Sex disparities and adverse cardiovascular and kidney outcomes in patients with chronic kidney disease: results from the KNOW-CKD

Chan Young Jung, Ga Young Heo, Jung Tak Park, Young Su Joo, Hyung Woo Kim, Hyunsun Lim, Tae Ik Chang, Ea Wha Kang, Tae Hyun Yoo, Shin Wook Kang, Joongyub Lee, Soo Wan Kim, Yun Kyu Oh, Ji Yong Jung, Kook Hwan Oh, Curie Ahn, Seung Hyeok Han

Research output: Contribution to journalArticlepeer-review

Abstract

Aims: Longitudinal studies of the association between sex and adverse clinical outcomes in patients with chronic kidney disease (CKD) are scarce. We assessed whether major outcomes may differ by sex among CKD patients. Methods: We analyzed a total of 1780 participants with non-dialysis CKD G1-5 from the KoreaN cohort study for Outcome in patients with Chronic Kidney Disease (KNOW-CKD). The primary outcome was a composite of non-fatal cardiovascular events or all-cause mortality. Secondary outcomes included fatal and non-fatal cardiovascular events, all-cause mortality, and a composite kidney outcome of ≥ 50% decline in estimated glomerular filtration rate from baseline or the onset of end-stage kidney disease. Results: There were 1088 (61%) men and 692 (39%) women in the study cohort. The proportion of smokers was significantly higher in men (24% vs. 3%). During 8430 person-years of follow-up, 201 primary outcome events occurred: 144 (13%) in men and 57 (8%) in women, with corresponding incidence rates of 2.9 and 1.7 per 100 person-years, respectively. In multivariable Cox models, men were associated with a 1.58-fold (95% CI 1.06–2.35) higher risk of composite outcome. Propensity score matching analysis revealed similar findings (HR 1.81; 95% CI 1.14–2.91). Risk of all-cause mortality was significantly higher in men of the matched cohort. However, there was no difference in the risk of CKD progression. In the subgroup with coronary artery calcium (CAC) measurements, men had a higher likelihood of CAC progression. Conclusions: In Korean CKD patients, men were more likely to experience adverse cardiovascular events and death than women. Graphic abstract: [Figure not available: see fulltext.].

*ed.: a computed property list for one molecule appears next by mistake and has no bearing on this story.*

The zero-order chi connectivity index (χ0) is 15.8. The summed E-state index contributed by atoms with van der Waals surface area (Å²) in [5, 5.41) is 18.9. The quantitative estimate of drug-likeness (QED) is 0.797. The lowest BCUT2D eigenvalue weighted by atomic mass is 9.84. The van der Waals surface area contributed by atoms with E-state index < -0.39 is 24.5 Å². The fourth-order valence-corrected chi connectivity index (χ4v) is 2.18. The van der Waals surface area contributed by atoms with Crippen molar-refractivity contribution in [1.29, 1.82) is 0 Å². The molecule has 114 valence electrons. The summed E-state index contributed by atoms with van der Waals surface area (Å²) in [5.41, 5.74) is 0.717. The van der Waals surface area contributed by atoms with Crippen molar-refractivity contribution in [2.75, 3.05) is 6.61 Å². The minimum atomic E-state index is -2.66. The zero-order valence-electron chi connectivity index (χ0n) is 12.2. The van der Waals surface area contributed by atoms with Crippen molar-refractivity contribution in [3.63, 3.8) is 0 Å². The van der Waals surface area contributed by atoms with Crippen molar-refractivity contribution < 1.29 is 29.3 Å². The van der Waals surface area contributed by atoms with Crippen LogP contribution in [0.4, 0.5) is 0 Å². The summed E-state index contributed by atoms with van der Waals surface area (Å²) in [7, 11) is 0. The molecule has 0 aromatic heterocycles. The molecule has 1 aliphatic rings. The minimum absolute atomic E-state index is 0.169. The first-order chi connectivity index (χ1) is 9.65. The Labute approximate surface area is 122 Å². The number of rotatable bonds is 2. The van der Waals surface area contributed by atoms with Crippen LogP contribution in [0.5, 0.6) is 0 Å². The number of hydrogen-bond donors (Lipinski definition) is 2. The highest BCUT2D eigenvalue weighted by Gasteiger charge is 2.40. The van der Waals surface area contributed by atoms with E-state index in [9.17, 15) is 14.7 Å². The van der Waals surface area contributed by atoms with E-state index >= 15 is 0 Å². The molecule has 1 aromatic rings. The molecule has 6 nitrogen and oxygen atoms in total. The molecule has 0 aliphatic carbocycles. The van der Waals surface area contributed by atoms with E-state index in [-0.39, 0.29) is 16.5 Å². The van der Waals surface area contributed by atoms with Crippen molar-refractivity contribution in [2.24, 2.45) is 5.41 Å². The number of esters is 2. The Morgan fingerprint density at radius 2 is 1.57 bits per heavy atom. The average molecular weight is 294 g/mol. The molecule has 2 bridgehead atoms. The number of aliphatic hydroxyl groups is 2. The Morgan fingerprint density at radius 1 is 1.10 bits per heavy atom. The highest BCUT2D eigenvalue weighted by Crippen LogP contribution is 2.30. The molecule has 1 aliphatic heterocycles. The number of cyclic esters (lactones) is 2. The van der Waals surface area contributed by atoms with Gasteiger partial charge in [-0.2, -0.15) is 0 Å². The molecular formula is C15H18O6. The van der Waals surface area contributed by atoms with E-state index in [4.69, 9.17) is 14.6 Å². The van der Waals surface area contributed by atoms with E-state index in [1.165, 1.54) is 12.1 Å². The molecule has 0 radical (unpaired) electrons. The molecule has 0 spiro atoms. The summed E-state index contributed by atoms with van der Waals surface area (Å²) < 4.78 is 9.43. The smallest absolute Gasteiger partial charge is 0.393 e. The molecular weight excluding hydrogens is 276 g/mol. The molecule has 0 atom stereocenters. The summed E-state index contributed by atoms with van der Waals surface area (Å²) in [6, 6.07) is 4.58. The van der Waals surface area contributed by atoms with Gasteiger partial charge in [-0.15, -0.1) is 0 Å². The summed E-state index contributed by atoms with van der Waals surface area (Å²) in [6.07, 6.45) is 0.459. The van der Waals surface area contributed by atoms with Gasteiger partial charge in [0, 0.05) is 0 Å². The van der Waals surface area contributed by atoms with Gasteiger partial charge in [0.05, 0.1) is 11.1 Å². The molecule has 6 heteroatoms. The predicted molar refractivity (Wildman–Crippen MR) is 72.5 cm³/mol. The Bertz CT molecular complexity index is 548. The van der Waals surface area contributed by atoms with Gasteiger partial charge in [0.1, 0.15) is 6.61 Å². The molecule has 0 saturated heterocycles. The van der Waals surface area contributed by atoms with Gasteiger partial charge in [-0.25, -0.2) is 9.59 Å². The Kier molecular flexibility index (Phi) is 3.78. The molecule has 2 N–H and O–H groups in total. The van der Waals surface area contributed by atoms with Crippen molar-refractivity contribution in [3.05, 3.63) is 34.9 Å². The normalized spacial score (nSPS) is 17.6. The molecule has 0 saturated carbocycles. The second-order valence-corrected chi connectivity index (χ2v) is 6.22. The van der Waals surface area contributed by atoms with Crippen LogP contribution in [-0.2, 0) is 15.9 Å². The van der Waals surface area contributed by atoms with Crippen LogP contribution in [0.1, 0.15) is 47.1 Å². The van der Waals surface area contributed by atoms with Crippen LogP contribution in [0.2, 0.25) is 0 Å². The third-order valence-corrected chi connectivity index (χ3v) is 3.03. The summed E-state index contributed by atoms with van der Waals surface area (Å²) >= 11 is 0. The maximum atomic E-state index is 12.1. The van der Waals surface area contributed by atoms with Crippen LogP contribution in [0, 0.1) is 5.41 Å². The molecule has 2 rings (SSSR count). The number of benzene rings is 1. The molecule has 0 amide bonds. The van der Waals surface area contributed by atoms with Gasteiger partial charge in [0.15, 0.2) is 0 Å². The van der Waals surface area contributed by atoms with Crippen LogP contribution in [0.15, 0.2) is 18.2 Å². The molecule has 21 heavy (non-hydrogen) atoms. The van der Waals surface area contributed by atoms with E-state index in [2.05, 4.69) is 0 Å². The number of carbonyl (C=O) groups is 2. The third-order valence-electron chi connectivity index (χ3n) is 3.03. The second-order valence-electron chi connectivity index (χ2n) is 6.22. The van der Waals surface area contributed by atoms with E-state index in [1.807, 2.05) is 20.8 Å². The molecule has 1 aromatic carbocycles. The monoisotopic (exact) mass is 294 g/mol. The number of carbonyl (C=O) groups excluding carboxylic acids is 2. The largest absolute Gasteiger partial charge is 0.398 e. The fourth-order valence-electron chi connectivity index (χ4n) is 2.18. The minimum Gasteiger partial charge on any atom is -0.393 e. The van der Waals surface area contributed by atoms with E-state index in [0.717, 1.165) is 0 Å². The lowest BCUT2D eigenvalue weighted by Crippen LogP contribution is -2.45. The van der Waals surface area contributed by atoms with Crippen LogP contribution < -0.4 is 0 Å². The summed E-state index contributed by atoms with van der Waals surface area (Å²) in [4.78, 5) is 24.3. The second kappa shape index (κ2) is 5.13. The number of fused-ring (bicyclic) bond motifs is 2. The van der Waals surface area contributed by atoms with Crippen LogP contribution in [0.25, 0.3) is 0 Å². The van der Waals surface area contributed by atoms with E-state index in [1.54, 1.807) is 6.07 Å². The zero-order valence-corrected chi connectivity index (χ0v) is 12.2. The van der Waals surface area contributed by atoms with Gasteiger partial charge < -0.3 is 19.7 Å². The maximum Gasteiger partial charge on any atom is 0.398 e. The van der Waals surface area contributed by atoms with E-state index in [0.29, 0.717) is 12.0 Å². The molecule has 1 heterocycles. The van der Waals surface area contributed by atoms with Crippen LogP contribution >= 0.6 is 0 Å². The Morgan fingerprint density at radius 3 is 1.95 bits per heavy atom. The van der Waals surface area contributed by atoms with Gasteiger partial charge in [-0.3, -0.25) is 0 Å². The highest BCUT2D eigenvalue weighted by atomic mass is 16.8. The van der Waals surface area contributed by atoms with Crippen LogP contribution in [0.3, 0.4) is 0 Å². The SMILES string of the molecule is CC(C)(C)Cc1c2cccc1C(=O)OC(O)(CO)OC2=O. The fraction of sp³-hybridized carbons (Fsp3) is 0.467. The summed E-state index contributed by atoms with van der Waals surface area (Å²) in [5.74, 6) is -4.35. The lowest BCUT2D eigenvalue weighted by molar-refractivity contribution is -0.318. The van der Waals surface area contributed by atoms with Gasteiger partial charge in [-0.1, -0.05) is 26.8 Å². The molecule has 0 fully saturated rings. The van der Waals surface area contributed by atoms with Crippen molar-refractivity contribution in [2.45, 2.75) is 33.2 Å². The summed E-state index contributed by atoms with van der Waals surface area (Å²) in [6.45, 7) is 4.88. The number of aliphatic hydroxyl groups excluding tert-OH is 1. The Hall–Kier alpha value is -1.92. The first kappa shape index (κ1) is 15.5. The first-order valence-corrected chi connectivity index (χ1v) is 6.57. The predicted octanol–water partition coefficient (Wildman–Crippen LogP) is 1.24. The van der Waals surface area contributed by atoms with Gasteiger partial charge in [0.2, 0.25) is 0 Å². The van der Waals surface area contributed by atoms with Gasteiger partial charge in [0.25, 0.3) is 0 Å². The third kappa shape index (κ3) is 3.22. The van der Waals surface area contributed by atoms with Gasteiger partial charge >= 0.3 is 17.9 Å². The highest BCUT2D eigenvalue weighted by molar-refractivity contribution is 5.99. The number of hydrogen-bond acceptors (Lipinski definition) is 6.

Original languageEnglish
Pages (from-to)1116-1127
Number of pages12
JournalClinical Research in Cardiology
Volume110
Issue number7
DOIs
Publication statusPublished - 2021 Jul

Bibliographical note

Funding Information:
This work was supported by the Research Program funded by the Korea Centers for Disease Control and Prevention (2011E3300300, 2012E3301100, 2013E3301600, 2013E3301601, 2013E3301602, 2016E3300200, and 2019E320101).

Publisher Copyright:
© 2021, Springer-Verlag GmbH Germany, part of Springer Nature.

All Science Journal Classification (ASJC) codes

  • Cardiology and Cardiovascular Medicine

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